Twilight of Democracy Characters
The main characters in Twilight of Democracy include Anne Applebaum, Boris Johnson, and Alfred Dreyfus.
- Anne Applebaum, the author, seeks to understand why authoritarianism appeals to intellectual elites like her former conservative friends.
- Boris Johnson, the Prime Minister of the UK, is cited by Applebaum as an example of an intellectual elite who has turned toward authoritarianism.
- Alfred Dreyfus was wrongfully accused of being a German spy during the war. Though the evidence against him was revealed to be fabricated, many still believed him guilty because he seemed foreign. Applebaum uses this historical event to illustrate the deep social divisions that give rise to authoritarianism.
Anne Applebaum, the author, is a historian and journalist whose expertise is the history of communism and authoritarianism. She is married to a Polish civil servant. In the 1990s, when communist regimes were falling across eastern Europe, she identified as a member of the center-right political orientation: financially conservative, supportive of free markets, and a believer in spreading liberal democracy around the world. At this time, she had much in common with other members of the center-right and right wing in politics. However, as authoritarianism began to rise across Europe and America, she found many of her friends moving increasingly far-right, becoming supporters of the authoritarian regimes and using their intellectual powers to advance the interests of those governments.
Appalled by her former friends’ willingness to sacrifice freedom and democracy, Applebaum began to study these authoritarian regimes in an attempt to analyze why they came to power and what made them attractive to their supporters. Her work in this book focuses heavily on the intellectual elites, people like her former friends, as she seeks to understand why such people would devote their powers and skills to the service of an authoritarian regime. As a historian of communism, Applebaum is particularly invested in figuring out why her former allies against communism would turn toward authoritarianism.
Boris Johnson, the Prime Minister of the United Kingdom, was a college friend of Applebaum’s husband. He rose to fame as a journalist, frequently writing misleading articles about the European Union, an institution that, he claimed, oppressed England through unnecessary regulation and undermined England’s autonomy. To those who fear immigrants and yearned for the past dominance of the British empire, these half-truths and lies inspired anger about England’s continued membership in the European Union and were ultimately a key cause of “Brexit.” Applebaum says that despite being a key architect behind Brexit, Johnson never actually believed it would succeed. When it did, Johnson took advantage of the ensuing chaos: when Prime Minister Theresa May handled the process of exiting the EU poorly, Johnson charged into the opening and became Prime Minister.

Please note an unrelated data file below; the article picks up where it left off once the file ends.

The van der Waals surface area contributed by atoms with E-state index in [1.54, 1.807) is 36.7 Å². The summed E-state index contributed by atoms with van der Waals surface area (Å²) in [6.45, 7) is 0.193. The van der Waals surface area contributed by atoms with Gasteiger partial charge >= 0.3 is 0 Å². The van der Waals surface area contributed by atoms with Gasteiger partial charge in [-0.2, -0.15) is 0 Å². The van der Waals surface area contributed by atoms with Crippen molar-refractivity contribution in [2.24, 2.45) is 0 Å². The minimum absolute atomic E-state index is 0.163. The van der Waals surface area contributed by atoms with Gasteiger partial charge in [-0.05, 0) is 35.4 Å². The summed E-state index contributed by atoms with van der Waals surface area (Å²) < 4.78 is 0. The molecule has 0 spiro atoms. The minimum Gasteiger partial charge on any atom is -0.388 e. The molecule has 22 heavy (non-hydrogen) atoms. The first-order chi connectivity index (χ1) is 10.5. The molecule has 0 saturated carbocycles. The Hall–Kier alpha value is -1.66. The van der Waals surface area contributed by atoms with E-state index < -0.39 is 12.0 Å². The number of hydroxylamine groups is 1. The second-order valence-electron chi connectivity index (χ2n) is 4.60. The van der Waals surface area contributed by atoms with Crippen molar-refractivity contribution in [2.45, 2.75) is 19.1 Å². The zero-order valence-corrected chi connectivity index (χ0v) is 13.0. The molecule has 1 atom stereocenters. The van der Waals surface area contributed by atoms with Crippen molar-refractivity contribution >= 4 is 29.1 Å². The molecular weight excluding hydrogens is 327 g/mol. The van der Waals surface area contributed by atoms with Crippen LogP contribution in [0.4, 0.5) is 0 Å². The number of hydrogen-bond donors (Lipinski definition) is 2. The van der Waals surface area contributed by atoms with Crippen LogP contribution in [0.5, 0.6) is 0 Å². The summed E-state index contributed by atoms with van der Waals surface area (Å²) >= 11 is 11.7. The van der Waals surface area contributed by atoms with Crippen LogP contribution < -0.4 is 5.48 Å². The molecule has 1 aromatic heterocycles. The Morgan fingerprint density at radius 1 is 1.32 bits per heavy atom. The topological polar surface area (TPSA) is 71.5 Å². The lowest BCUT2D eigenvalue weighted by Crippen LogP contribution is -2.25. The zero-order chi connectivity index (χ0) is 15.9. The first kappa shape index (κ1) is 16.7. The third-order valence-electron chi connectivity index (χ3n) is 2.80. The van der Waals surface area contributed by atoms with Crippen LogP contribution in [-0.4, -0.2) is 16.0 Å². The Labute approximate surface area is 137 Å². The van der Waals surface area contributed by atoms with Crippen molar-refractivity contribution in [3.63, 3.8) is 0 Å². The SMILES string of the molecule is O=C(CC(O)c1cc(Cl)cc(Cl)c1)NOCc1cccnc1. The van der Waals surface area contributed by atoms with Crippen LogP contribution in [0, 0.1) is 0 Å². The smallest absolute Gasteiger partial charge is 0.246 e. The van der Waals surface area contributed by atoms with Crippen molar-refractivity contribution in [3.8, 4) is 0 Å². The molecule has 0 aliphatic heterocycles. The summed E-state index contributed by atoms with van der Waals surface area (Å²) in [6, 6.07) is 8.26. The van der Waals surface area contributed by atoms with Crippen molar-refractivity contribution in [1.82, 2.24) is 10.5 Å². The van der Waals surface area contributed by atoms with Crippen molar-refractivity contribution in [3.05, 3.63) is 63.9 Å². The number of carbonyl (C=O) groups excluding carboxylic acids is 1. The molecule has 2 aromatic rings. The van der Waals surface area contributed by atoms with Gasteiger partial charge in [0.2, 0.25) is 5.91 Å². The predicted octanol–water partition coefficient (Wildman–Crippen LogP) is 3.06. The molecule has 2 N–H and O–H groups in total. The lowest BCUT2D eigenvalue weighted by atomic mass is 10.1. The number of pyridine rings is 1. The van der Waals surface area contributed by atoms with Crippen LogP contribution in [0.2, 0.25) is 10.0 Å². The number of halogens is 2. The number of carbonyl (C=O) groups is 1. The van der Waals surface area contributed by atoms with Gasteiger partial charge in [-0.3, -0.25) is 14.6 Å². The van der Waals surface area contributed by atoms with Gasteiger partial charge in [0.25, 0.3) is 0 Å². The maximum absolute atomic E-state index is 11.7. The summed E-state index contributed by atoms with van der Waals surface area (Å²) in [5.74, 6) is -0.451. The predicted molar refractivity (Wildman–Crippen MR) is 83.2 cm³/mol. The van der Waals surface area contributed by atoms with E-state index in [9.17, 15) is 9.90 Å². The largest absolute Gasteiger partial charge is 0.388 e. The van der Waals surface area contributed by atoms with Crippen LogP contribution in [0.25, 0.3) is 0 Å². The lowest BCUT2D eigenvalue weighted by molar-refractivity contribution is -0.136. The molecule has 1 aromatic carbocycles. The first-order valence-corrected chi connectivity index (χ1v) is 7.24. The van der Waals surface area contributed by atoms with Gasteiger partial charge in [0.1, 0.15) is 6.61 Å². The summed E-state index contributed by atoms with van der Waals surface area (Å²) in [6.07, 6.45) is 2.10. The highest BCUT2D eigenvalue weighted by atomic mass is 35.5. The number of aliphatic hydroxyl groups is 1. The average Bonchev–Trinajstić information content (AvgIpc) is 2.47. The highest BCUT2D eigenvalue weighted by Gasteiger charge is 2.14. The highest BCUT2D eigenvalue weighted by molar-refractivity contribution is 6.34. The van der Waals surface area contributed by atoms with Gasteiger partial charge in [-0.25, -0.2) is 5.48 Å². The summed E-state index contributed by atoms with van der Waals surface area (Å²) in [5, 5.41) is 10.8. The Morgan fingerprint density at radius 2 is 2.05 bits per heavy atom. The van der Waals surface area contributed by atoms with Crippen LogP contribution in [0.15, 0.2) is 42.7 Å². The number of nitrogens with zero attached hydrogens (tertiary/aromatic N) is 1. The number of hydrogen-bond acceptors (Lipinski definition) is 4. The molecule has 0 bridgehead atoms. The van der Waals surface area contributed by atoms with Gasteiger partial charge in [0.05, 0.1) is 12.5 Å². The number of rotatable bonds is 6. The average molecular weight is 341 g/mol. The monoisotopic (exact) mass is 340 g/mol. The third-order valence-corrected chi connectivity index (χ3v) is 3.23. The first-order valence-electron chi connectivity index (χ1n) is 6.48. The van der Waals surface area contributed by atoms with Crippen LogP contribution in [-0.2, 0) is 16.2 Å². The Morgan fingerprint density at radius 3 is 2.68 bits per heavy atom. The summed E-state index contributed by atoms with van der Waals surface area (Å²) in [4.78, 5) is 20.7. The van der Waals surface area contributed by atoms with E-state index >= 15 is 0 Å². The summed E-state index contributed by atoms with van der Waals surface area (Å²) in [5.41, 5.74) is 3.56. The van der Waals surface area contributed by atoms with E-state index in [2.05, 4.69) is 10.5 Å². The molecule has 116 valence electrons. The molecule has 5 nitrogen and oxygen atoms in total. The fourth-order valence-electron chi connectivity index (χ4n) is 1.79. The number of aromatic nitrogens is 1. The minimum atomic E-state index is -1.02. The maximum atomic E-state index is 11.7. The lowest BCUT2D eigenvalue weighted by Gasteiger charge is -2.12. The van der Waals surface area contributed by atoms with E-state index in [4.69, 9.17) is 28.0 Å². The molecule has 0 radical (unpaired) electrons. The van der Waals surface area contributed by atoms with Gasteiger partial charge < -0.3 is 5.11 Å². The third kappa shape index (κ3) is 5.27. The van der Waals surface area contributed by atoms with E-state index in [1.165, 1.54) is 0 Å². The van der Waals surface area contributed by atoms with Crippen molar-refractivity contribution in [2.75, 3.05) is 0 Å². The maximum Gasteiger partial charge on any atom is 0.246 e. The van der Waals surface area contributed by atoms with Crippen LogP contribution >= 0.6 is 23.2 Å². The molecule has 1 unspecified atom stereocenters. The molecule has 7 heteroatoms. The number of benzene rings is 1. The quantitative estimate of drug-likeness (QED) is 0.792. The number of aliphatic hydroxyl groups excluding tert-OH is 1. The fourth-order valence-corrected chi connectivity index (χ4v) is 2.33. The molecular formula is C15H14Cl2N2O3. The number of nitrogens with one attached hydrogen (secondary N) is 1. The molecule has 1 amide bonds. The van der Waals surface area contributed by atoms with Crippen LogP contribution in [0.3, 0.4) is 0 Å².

A businessman turned reality tv host, Donald Trump first entered the political sphere by promoting the false rumor that then-president Barack Obama had not been born in the United States, a conspiracy theory known as “birtherism.” Trump later ran for president of the United States in 2016 as the Republican nominee and was inaugurated as the 45th President in 2017.
Applebaum argues that the rhetoric that brought Trump to power represented a powerful blend of liberal distrust of the entrenched political establishment with conservative disgust at the moral condition of America. Drawing on his past as a businessman, Trump played into the cynicism of these sentiments. Stoking fears about immigrants and claiming a nostalgia for America’s former glory, Trump’s rhetoric prompted many traditionally conservative journalists and pundits, like Laura Ingraham, to join a new movement that sought to restore an ethnically unified America that had, in reality, never truly existed. Ingraham and others eventually became spreaders of propaganda, supporting Trump’s campaign and presidency by promoting conspiracy theories that prevented his followers from holding him accountable for his dishonesty. Trump was still president when Applebaum completed this book, so the book does not reflect on his presidency as a completed historical period. Rather, writing at the height of the coronavirus pandemic, Applebaum ponders the future of her native country and wonders whether authoritarianism will triumph in the end.
Alfred Dreyfus, a nineteenth-century French military officer, was at the center of the Dreyfus Affair. Because he was Jewish and...
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spoke with a German accent, Dreyfus became the scapegoat in an investigation of how French military information had gotten to the Germans. He was court-martialed, convicted based on fabricated evidence, and subjected to humiliating public punishment. This incident led to a rift in French society. Some believed Dreyfus must be guilty because he was “not really French” (due to his religion and accent); many held this opinion even when the evidence against him was proven to be fabricated. Their opponents, the anti-Dreyfusards, believed that the ideals of liberal democracy, including equal treatment of all citizens, superseded nationalism and a narrow idea of who was “really French.” This rift in French society lasted for decades. Applebaum uses the Dreyfus affair as an example to explore how nationalist ideals of ethnic identity lie beneath the surface of society, ready to emerge under the impact of certain pressures. Such nationalist ideas are ripe for manipulation through propaganda created by authoritarian intellectual elites.